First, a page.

Today, August 21, 2017, a total solar eclipse will roll across North America. For many, this will be a once-in-a-lifetime experience. In Illinois, some people remember the partial eclipse experienced here in 1970 and 1979, but the last time Illinois residents experienced a full total solar eclipse was in 1869. This eclipse was the only time in the history of the state (established in 1818) that a total eclipse had ever been observed! As this Daily Herald article discusses, Illinoisans were building the State Capital building at the time, and attempted to commemorate the occasion with a monument at the capital. Since solar eclipses are such relatively rare occurrences, I wondered, which of my ancestors experienced a solar eclipse during their lifetimes? Continue reading “Solar eclipses in my ancestors’ time”
The Underground Railroad at Pleasant Hill
When I was young, I’d go driving with my grandfather Ed Drake, and he would often point out local landmarks and tell me little tidbits about each place. When we would drive on Pleasant Hill Road, we’d pass his old family homestead. He had fond memories of growing up there. He would mention getting into mischief with his brother, and raising chickens and other animals. Just recently, I remembered that Papa had mentioned that he and his brother discovered some hidden spaces in the barn. At the time, he didn’t realize their significance. Looking back now, it appears that our old family farm was once a stop on the Underground Railroad. Continue reading “The Underground Railroad at Pleasant Hill”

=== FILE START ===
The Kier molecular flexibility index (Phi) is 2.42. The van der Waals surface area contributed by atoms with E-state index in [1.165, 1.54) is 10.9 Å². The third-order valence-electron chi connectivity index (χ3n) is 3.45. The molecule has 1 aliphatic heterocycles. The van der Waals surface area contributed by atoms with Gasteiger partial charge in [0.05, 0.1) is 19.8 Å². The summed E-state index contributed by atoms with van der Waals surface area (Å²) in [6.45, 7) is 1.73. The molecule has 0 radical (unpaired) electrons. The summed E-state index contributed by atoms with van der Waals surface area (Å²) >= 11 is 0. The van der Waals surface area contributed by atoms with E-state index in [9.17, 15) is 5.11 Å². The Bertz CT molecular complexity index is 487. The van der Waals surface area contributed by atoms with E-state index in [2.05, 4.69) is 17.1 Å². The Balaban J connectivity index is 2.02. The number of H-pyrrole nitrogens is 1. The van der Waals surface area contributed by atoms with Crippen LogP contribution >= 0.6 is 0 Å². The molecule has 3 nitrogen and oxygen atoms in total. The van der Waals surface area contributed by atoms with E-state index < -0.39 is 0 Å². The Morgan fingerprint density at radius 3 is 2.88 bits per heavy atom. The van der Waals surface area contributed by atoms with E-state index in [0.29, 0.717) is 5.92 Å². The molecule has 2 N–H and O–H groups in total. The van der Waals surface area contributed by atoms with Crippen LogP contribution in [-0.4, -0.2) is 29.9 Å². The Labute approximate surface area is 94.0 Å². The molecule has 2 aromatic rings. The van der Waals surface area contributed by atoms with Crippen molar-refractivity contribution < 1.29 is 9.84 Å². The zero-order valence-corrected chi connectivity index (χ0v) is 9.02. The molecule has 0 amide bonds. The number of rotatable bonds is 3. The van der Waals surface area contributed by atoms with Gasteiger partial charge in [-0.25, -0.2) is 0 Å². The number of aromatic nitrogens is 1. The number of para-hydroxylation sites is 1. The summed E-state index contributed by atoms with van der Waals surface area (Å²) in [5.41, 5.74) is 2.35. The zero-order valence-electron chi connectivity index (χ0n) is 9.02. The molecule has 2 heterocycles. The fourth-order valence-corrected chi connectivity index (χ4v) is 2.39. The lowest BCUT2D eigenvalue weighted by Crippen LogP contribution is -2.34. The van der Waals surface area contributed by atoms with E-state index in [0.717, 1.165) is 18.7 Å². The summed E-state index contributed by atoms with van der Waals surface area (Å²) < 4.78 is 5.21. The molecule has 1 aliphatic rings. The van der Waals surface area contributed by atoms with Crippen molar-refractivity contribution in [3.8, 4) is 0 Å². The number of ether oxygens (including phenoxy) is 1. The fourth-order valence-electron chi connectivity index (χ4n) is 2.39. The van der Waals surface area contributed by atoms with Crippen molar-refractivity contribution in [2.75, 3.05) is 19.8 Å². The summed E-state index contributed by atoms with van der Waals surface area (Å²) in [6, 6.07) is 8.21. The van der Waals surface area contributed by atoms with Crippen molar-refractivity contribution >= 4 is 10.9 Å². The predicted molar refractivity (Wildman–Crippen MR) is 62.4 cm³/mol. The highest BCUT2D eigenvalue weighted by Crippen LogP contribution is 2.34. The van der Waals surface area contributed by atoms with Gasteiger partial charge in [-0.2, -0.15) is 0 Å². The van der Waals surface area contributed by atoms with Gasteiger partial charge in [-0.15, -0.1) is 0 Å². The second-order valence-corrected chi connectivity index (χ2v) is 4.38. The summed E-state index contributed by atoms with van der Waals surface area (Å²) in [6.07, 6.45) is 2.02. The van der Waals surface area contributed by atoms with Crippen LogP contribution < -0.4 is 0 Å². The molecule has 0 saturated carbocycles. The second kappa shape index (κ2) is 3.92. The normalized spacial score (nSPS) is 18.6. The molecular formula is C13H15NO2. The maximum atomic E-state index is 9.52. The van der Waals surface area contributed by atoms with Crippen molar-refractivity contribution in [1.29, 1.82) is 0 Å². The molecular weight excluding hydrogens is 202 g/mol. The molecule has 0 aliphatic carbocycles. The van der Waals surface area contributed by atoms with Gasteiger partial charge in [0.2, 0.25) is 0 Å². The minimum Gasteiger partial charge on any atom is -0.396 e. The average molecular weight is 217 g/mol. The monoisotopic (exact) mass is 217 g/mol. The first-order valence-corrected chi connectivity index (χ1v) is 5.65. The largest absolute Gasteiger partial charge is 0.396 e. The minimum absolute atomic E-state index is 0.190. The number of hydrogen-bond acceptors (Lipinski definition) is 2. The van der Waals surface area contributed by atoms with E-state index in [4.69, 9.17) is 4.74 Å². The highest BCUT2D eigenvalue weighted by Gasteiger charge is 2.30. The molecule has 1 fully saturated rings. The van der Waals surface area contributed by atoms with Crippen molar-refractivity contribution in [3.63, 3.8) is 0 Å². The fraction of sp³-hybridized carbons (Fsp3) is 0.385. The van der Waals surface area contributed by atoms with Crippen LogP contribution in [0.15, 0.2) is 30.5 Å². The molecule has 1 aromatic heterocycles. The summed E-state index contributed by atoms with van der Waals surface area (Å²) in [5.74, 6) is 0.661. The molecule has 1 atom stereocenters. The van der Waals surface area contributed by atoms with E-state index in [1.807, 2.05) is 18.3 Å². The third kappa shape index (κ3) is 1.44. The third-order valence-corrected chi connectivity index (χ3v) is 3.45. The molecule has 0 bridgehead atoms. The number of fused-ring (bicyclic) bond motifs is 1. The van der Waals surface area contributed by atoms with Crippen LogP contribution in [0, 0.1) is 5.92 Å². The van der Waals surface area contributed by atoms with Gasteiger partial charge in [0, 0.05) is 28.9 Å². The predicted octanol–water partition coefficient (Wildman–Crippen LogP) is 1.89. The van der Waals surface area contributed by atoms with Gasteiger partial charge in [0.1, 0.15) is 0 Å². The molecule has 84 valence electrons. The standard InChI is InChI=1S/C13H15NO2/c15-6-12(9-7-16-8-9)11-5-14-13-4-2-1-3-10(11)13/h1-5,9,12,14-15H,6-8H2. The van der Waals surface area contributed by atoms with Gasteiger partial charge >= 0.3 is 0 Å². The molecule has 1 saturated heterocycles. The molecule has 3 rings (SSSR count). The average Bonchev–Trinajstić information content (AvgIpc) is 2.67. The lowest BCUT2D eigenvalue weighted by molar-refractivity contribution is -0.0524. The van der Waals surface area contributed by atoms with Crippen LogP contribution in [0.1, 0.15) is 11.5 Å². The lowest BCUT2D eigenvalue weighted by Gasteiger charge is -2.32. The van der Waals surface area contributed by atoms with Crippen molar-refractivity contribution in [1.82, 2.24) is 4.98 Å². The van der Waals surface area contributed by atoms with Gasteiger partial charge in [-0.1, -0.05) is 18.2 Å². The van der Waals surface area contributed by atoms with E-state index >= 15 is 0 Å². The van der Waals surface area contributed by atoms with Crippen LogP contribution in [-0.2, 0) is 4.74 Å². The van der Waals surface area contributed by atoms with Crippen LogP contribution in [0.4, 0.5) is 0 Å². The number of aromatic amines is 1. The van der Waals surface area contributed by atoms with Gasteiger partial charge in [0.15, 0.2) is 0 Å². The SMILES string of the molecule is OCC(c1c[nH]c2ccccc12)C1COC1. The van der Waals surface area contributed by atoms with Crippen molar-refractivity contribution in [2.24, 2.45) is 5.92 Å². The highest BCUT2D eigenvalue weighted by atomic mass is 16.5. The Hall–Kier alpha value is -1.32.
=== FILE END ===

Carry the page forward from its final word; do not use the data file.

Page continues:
A genealogical brick wall… torn down in a few days
As I promised in my previous post, I’m excited to share what I uncovered during my trip to Salt Lake City last month. I was thrilled to finally break down this “genealogical brick wall” after so many years. Let’s start at the beginning…
My great-grandfather, George Weil, was born in 1889 in Pittsburgh, Pennsylvania to Conrad and Louisa (nee Metz) Weil. He had several siblings close to his age. His mother, Louisa, died when he was 9 years old. At this point, he and three of his siblings were sent to an orphan’s home where they were educated and grew up. When he was an adult, George and his sister Marie searched for their parents, trying to find out what happened to their father and discover more about their German heritage. Through the years, his son and grandson searched occasionally for information about Conrad and Louisa, and recently I also took up the search.
Continue reading “A genealogical brick wall… torn down in a few days”